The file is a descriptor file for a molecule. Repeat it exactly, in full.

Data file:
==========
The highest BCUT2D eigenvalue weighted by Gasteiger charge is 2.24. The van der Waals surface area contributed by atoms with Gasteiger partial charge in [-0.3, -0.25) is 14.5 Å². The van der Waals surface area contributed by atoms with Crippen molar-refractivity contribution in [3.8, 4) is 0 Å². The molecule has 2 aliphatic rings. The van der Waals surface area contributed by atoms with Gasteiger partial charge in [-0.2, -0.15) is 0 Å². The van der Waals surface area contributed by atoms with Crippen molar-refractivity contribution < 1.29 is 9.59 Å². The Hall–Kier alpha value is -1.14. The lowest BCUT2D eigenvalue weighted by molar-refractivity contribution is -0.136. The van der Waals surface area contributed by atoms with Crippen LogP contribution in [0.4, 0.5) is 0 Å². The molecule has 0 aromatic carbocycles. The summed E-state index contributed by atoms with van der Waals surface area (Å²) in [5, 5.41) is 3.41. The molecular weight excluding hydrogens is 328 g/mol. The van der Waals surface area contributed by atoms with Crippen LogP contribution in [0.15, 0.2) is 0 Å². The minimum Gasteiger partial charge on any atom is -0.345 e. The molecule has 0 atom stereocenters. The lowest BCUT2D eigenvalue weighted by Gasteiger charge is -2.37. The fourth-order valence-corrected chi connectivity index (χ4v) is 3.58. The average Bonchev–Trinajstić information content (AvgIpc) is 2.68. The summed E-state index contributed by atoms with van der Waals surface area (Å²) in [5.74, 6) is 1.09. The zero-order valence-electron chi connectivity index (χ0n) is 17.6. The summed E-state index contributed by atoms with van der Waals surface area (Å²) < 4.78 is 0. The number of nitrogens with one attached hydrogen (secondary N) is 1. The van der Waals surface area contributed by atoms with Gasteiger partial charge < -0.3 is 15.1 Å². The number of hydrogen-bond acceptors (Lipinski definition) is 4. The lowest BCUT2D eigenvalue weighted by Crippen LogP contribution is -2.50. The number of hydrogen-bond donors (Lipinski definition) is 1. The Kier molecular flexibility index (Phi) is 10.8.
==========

The highest BCUT2D eigenvalue weighted by Gasteiger charge is 2.24. The van der Waals surface area contributed by atoms with Gasteiger partial charge in [-0.3, -0.25) is 14.5 Å². The van der Waals surface area contributed by atoms with Crippen molar-refractivity contribution in [3.8, 4) is 0 Å². The molecule has 2 aliphatic rings. The van der Waals surface area contributed by atoms with Gasteiger partial charge in [-0.2, -0.15) is 0 Å². The van der Waals surface area contributed by atoms with Crippen molar-refractivity contribution < 1.29 is 9.59 Å². The Hall–Kier alpha value is -1.14. The lowest BCUT2D eigenvalue weighted by molar-refractivity contribution is -0.136. The van der Waals surface area contributed by atoms with Crippen LogP contribution in [0.4, 0.5) is 0 Å². The molecule has 0 aromatic carbocycles. The summed E-state index contributed by atoms with van der Waals surface area (Å²) in [5, 5.41) is 3.41. The molecular weight excluding hydrogens is 328 g/mol. The van der Waals surface area contributed by atoms with Crippen LogP contribution in [0.15, 0.2) is 0 Å². The minimum Gasteiger partial charge on any atom is -0.345 e. The molecule has 0 atom stereocenters. The lowest BCUT2D eigenvalue weighted by Gasteiger charge is -2.37. The fourth-order valence-corrected chi connectivity index (χ4v) is 3.58. The average Bonchev–Trinajstić information content (AvgIpc) is 2.68. The summed E-state index contributed by atoms with van der Waals surface area (Å²) in [5.74, 6) is 1.09. The zero-order valence-electron chi connectivity index (χ0n) is 17.6. The summed E-state index contributed by atoms with van der Waals surface area (Å²) < 4.78 is 0. The number of nitrogens with one attached hydrogen (secondary N) is 1. The van der Waals surface area contributed by atoms with Gasteiger partial charge < -0.3 is 15.1 Å². The number of hydrogen-bond acceptors (Lipinski definition) is 4. The lowest BCUT2D eigenvalue weighted by Crippen LogP contribution is -2.50. The number of hydrogen-bond donors (Lipinski definition) is 1. The Kier molecular flexibility index (Phi) is 10.8.